Book Image

Cloud Native Architectures

By : Tom Laszewski, Kamal Arora, Erik Farr, Piyum Zonooz
Book Image

Cloud Native Architectures

By: Tom Laszewski, Kamal Arora, Erik Farr, Piyum Zonooz

Overview of this book

Cloud computing has proven to be the most revolutionary IT development since virtualization. Cloud native architectures give you the benefit of more flexibility over legacy systems. To harness this, businesses need to refresh their development models and architectures when they find they don’t port to the cloud. Cloud Native Architectures demonstrates three essential components of deploying modern cloud native architectures: organizational transformation, deployment modernization, and cloud native architecture patterns. This book starts with a quick introduction to cloud native architectures that are used as a base to define and explain what cloud native architecture is and is not. You will learn what a cloud adoption framework looks like and develop cloud native architectures using microservices and serverless computing as design principles. You’ll then explore the major pillars of cloud native design including scalability, cost optimization, security, and ways to achieve operational excellence. In the concluding chapters, you will also learn about various public cloud architectures ranging from AWS and Azure to the Google Cloud Platform. By the end of this book, you will have learned the techniques to adopt cloud native architectures that meet your business requirements. You will also understand the future trends and expectations of cloud providers.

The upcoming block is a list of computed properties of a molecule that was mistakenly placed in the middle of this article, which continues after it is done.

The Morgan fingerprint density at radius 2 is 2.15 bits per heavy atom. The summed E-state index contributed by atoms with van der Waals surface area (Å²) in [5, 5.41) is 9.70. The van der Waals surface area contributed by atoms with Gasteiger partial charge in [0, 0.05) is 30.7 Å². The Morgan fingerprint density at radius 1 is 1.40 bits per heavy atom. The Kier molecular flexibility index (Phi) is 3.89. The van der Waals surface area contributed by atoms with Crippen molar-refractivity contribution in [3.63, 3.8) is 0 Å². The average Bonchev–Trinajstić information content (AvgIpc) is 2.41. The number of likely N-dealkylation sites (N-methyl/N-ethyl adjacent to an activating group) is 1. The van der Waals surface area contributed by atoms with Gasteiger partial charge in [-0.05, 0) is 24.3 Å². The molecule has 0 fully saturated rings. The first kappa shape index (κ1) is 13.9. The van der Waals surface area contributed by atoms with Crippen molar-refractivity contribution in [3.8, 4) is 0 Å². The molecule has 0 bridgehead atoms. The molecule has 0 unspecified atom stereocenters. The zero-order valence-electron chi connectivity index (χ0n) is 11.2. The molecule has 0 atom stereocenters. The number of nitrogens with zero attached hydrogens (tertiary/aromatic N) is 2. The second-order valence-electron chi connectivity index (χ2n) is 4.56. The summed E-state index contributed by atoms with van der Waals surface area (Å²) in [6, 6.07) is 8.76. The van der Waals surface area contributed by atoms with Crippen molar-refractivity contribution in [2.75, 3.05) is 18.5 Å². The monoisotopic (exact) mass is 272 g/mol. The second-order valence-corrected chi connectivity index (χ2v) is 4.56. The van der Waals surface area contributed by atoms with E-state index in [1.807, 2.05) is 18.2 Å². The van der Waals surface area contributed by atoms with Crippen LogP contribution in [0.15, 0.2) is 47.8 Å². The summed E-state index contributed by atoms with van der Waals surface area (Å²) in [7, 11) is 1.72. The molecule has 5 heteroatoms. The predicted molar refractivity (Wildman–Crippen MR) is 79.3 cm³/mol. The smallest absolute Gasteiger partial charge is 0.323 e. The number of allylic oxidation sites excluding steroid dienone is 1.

Table of Contents (19 chapters)
Title Page
Packt Upsell

The cloud native way

In the earlier chapters, we disassembled the monolith through decoupled, highly available architectures composed of microservices. These services were built in such a way that they could be managed and evolved independently of other components of a system. The technological services underpinning these microservices progressed rapidly, but the organizations that built these systems remained monolithic.


Through painstaking and patient experimentation, companies such as Amazon found that the best way to build systems powered by decoupled microservices was with decoupled micro teams. These teams are the personification of microservice architectures: small, decoupled, and autonomous. Amazon calls these teams two-pizza teams, since the whole team can be fed with two pizzas. We will refer to these as CND teams.

Each CND team comprises all the talent and skills required and the owners needed to design, build, deliver, and operate a service. They are a self-contained organizational...